In computational photography, the aim is to achieve a potentially richer representation of a scene during the camera’s encoding process. In some cases, this is reduced to the process of epsilon photography, where a scene is recorded via a series of multiple images, each captured by the epsilon variation of the camera’s parameters. For example, successive images (or neighbouring pixels) may have a different exposure, focus, aperture, view, illumination, or moment of capture. Each setting allows the recording of partial information about the scene and the final image is reconstructed from these multiple observations.
You may not be aware of the term ‘epsilon’, but you will most likely have either used, or be aware of, a number of its functionalities that are already being implemented within digital cameras, such as high dynamic range, multi-image panorama stitching and confocal stereo imaging. The common thread within all of these imaging techniques is that the multiple images are captured in order to produce a composite image of believed higher quality, such as richer color information, wider field of view, a more accurate depth map, less image noise/blur and greater image resolution.
Computational photography also includes developments that require specialized equipment, such as the light-field camera, or ‘plenoptic’ camera. This captures information about the light field emanating from a scene; that is, the intensity of light in a scene and the direction that the light rays are traveling in space, in contrast with a conventional camera that only records light intensity. This is a form of image creation we are most used to experiencing as a hologram. In other cases, computational photography techniques lead to ‘coded photography’, where the recorded photos capture an encoded representation of the world. In some cases, the raw sensed photos may appear distorted or random to a human observer. But the corresponding decoding recovers valuable information about the captured scene.
Still with me on this? I hope so.
The sense that photography is now in the hands of the coders who are directly focused on the photographic capabilities of the smartphone was further illustrated with the 2017 launch of Apple’s iPhone 8 Plus and iPhone X, with Apple promoting the phones on the idea that their cameras were the best they had ever produced. Their continued quest for these cameras to be seen as “professional” pieces of equipment was evidenced by their emphasis on coding that promised a functionality delivering a portrait lighting feature, allowing the user to create “professional” looking images. Amongst the professional photographic community, such claims are often viewed with skepticism and disdain, but the manufacturer’s continued desire to deliver what they believe to be professional images gives, I believe, an accurate indication of how these cameras will develop in the future.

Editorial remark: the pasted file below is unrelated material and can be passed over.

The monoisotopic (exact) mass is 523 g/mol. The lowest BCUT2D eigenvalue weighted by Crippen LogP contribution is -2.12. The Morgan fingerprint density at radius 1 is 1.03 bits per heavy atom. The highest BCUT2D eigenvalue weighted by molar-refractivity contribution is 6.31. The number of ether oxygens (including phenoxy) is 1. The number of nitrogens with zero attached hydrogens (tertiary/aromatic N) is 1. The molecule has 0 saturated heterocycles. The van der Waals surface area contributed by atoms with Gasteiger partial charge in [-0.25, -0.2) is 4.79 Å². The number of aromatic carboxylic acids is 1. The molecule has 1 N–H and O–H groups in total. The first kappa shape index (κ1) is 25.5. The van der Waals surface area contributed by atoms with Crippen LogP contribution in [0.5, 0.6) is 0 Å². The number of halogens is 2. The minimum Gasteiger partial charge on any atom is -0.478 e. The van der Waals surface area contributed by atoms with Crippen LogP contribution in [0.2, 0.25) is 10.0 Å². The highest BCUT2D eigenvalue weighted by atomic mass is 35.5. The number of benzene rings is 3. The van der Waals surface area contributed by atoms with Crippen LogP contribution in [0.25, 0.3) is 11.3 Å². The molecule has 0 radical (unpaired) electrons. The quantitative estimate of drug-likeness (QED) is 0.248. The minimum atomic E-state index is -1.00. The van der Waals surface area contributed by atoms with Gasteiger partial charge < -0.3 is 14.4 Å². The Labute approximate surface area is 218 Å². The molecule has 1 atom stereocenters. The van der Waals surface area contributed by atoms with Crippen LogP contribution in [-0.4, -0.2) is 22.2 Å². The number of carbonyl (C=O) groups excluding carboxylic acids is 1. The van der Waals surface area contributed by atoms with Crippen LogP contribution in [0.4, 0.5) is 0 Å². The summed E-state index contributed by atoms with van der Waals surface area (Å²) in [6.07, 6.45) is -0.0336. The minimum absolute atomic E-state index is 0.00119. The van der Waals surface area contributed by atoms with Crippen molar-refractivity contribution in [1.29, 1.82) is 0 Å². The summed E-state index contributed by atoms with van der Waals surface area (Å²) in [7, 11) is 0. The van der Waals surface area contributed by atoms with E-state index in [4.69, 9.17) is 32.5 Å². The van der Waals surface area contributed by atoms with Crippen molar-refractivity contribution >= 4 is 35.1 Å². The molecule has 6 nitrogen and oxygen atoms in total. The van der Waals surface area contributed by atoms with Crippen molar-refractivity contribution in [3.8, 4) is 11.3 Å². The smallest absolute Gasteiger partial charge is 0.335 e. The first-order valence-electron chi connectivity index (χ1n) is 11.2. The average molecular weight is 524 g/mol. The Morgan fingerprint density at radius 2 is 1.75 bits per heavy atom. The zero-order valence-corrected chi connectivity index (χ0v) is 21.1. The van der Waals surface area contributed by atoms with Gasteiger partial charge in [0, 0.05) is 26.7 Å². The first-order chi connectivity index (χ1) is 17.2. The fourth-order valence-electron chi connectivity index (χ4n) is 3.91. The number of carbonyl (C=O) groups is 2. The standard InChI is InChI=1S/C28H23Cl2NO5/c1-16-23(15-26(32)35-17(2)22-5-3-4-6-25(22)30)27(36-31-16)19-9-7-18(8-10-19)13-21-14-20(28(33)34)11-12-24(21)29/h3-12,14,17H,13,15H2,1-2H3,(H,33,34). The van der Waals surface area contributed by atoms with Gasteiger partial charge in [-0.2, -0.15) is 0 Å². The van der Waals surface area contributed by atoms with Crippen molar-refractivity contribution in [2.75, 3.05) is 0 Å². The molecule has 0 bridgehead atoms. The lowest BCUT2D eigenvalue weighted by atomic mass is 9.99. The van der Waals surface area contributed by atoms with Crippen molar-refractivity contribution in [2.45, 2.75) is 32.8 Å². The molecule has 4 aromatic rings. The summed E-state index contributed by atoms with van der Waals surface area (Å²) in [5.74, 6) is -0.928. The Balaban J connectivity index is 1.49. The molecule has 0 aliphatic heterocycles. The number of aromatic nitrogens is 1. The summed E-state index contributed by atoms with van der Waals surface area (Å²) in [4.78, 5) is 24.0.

A number of reviews of the iPhone 8 obsessed over the camera and the website TechCrunch, for example, chose to review the phone purely as a camera dismissing all of its other functionality. The interesting developments of the iPhone 8 rely on the fact that its functionalities are not merely reliant on filters; instead they are closer to computational photography in their ability to sense a scene, map it for depth, and then change the lighting contours over the subject, all of which is completed in real time. To achieve this, Apple reportedly studied the work of artists and photographers such as Richard Avedon and Annie Leibovitz to inform their coded software and what it was able to mimic and imitate. This attention to detail when designing the camera functionality within a smartphone must point to not only how we will capture what we see in the future, but also what we will use to document what we see and how we will view the medium of photography.